The Maine moose hunting season is underway. It has not always been that way.
The moose hunting season was reintroduced in 1980 on an experimental basis, when 700 permits were issued to residents. At that time, the Maine Department of Inland Fisheries & Wildlife estimated the moose population to be in the vicinity of 20,000 – 25,000 animals. In 2007, a wildlife ecologist estimated the moose population for New England and New York to be in the range of 50,000 animals.
A campaign was began in 1983 by a group of moose lovers to place the moose hunting question on a referendum ballot. The initiative failed. The legislature subsequently gave the DIF&W the authority to establish the number of moose permits handed out each year, while maintaining control of the moose lottery.
In 2002, for the first time in 21 years, state wildlife biologists recommended reducing the number of permits, for fear that the moose population may have been on the decline. There had been a high level of calf mortality with the culprit possibly being the tiny blood-sucking ticks that have become so numerous in recent years. Ticks killed more than half of the moose calves in northern New Hampshire during a peak year. It was feared the same was happening in Maine.
After expanding for most of the 20th century, the moose population of North America has been in steep decline since the 1990s. Populations expanded greatly with improved habitat and protection, but for unknown reasons, the moose population is declining.
In northeastern North America, the moose’s history is very well documented: moose meat was often a staple in the diet of Native Americans going back centuries, with a tribe that occupied present day coastal Rhode Island giving the animal its name. The Native Americans often used moose hides for leather and its meat as an ingredient in a type of dried jerky used as a source of sustenance in winter or on long journeys. Eastern tribes also valued moose leather as a source for moccasins and other items.
The moose vanished in much of the eastern U.S. for as long as 150 years, due to colonial era over-hunting and destruction of habitat.
European rock drawings and cave paintings reveal that moose have been hunted since the Stone Age.
Moose are not usually aggressive towards humans, but can be provoked or frightened to behave with aggression. In terms of raw numbers, they attack more people than bears and wolves combined, but usually with only minor consequences.
When harassed or startled by people or in the presence of a dog, moose may charge. Also, as with bears or any wild animal, moose that have become used to being fed by people, may act aggressively when food is denied.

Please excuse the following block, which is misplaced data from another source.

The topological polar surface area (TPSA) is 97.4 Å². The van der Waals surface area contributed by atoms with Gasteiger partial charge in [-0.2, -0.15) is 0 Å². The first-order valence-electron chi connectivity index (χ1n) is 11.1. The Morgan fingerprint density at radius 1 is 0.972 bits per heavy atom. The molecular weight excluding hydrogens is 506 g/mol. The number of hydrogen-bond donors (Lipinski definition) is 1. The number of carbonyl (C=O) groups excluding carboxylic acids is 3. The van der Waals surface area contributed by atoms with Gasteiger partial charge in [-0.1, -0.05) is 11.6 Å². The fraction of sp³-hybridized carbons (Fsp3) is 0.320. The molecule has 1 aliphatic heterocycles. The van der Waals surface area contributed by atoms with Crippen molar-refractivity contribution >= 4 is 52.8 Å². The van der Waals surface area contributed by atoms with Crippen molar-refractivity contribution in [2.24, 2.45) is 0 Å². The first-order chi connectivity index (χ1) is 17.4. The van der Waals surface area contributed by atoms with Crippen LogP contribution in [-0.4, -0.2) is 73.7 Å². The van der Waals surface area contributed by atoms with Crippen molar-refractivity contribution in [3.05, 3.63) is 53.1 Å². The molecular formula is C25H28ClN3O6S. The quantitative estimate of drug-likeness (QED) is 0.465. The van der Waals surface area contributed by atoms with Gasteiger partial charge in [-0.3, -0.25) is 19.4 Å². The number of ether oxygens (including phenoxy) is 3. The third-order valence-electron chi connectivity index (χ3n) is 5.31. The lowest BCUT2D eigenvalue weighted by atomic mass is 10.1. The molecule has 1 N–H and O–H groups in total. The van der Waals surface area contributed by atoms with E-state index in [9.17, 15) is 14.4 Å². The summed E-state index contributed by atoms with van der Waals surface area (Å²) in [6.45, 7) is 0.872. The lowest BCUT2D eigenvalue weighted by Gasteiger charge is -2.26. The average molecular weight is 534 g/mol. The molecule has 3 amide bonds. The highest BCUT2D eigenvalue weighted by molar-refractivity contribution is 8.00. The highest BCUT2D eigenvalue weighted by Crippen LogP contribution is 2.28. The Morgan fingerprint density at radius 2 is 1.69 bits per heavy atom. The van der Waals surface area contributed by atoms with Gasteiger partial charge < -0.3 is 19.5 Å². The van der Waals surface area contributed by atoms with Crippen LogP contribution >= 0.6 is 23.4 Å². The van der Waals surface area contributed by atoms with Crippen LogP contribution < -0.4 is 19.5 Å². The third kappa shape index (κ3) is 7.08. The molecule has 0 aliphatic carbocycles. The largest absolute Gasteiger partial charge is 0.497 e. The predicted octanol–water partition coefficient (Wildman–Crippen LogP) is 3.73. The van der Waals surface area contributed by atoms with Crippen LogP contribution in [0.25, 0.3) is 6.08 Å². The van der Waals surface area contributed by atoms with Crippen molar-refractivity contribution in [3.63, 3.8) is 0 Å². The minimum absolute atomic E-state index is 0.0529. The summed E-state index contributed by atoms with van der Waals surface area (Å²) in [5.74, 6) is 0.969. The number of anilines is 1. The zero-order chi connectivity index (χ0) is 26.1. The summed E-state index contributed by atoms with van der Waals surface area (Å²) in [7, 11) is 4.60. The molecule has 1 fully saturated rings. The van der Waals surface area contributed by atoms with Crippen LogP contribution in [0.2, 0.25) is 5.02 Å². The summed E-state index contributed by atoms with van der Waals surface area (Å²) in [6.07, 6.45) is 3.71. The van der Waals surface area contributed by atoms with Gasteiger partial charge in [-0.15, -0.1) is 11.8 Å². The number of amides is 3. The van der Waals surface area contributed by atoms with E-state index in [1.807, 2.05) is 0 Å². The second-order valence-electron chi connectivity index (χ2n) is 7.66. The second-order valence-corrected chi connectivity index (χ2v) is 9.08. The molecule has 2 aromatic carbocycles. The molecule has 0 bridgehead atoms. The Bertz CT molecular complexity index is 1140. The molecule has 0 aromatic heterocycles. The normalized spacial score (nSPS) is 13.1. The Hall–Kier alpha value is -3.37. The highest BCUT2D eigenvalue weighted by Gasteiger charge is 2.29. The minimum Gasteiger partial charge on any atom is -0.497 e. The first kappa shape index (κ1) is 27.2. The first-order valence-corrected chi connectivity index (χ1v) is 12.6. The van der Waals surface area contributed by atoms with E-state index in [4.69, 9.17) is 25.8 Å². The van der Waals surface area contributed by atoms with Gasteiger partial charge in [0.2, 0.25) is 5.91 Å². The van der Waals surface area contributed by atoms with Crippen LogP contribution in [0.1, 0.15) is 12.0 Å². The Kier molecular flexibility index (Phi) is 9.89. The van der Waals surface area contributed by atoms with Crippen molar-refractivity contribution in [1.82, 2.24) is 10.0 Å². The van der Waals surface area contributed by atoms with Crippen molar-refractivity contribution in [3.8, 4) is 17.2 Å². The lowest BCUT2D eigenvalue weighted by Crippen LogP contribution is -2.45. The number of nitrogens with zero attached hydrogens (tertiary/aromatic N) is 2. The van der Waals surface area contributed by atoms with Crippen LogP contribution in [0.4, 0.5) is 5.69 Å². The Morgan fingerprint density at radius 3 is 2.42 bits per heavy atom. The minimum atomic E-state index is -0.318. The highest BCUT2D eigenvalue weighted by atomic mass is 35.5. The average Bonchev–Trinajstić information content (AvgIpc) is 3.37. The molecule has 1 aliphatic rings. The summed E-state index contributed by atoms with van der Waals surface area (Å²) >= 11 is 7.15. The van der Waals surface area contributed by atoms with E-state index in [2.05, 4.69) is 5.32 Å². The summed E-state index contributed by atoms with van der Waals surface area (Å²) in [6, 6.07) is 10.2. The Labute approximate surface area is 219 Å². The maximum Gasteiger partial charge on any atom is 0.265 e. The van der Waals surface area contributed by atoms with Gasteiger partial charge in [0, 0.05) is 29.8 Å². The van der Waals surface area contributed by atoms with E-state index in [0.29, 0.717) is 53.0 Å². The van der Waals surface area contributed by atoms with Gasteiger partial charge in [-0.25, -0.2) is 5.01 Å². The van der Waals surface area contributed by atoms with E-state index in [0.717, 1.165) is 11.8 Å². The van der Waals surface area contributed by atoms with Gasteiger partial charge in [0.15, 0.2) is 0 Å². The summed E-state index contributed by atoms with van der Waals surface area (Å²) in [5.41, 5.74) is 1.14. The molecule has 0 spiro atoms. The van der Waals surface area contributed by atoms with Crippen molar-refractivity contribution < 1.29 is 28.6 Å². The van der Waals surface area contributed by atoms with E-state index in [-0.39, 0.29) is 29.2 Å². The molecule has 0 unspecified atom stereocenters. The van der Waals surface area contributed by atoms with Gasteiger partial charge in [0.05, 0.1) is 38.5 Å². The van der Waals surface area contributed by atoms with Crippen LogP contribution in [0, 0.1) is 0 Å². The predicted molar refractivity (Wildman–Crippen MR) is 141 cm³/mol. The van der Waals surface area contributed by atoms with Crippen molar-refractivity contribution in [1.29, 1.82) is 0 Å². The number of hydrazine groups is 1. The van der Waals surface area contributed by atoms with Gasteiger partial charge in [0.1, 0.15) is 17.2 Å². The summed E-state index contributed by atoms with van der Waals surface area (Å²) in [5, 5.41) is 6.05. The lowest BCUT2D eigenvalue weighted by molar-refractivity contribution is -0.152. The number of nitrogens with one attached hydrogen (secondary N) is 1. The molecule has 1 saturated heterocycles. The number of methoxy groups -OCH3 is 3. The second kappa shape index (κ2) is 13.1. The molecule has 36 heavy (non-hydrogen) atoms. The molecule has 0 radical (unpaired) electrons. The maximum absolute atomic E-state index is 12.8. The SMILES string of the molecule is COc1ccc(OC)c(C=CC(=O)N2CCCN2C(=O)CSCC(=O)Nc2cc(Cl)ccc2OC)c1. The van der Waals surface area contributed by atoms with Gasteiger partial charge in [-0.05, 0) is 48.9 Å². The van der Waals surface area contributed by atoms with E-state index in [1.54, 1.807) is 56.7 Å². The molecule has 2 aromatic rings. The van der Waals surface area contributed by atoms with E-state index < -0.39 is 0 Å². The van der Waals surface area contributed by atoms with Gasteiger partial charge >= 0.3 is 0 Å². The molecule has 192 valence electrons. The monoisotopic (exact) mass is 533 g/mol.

A bull moose, disturbed by the photographer, lowers its head and raises its hackles. Like any wild animal, moose are unpredictable. They are most likely to attack if annoyed or harassed, or if approached too closely. A moose that has been harassed may vent its anger on anyone in the vicinity, and they often do not make distinctions between their tormentors and innocent passers-by.
Moose also tend to venture out onto highways at night. In northern Maine, especially, moose-vehicle collisions are common. The problem with that is the center of mass of a moose is above the hood of most passenger cars. In a collision, the impact crushed the front roof beams and individuals in the front seats. Collisions of this type are frequently fatal; seat belts and airbags offer little protection. In collisions with higher vehicles, such as trucks, most of the deformation is to the front of the vehicle and the passenger compartment is largely spared.
Moose lack upper front teeth, but have eight sharp incisors on the lower jaw. They also have a tough tongue, lips and gums, which aid in eating woody vegetation. A moose’s upper lip is very sensitive, to help distinguish between fresh shoots and harder twigs. A moose’s diet often depends on its location, but they seem to prefer the new growths from deciduous trees with a high sugar content, such as white birch.
Moose also eat aquatic plants, including lilies and pondweed. (We could sure use a few of them on Webber Pond). Moose are excellent swimmers and are known to wade into water to eat aquatic plants. This trait serves a second purpose in cooling down the moose on summer days and ridding itself of black flies. Moose are thus attracted to marshes and river banks during warmer months as both provide suitable vegetation to eat and as a way to wet themselves down. Moose avoid areas with little or no snow as this increases the risk of predation by wolves and avoid areas with deep snow, as this impairs mobility.
So, moose are a vital commodity to Maine, and we must do what is necessary to preserve them, and continue to harvest them responsibly.
Can anyone answer this question? If you have a legal moose hunting permit, you are on your way to the hunt, and you collide with a moose and kill it – and you survive – does that count as your moose, or can you continue to the hunting zone and claim a second moose?
Roland’s trivia question of the week:
When was the last time the New England Patriots lost three games in a row?
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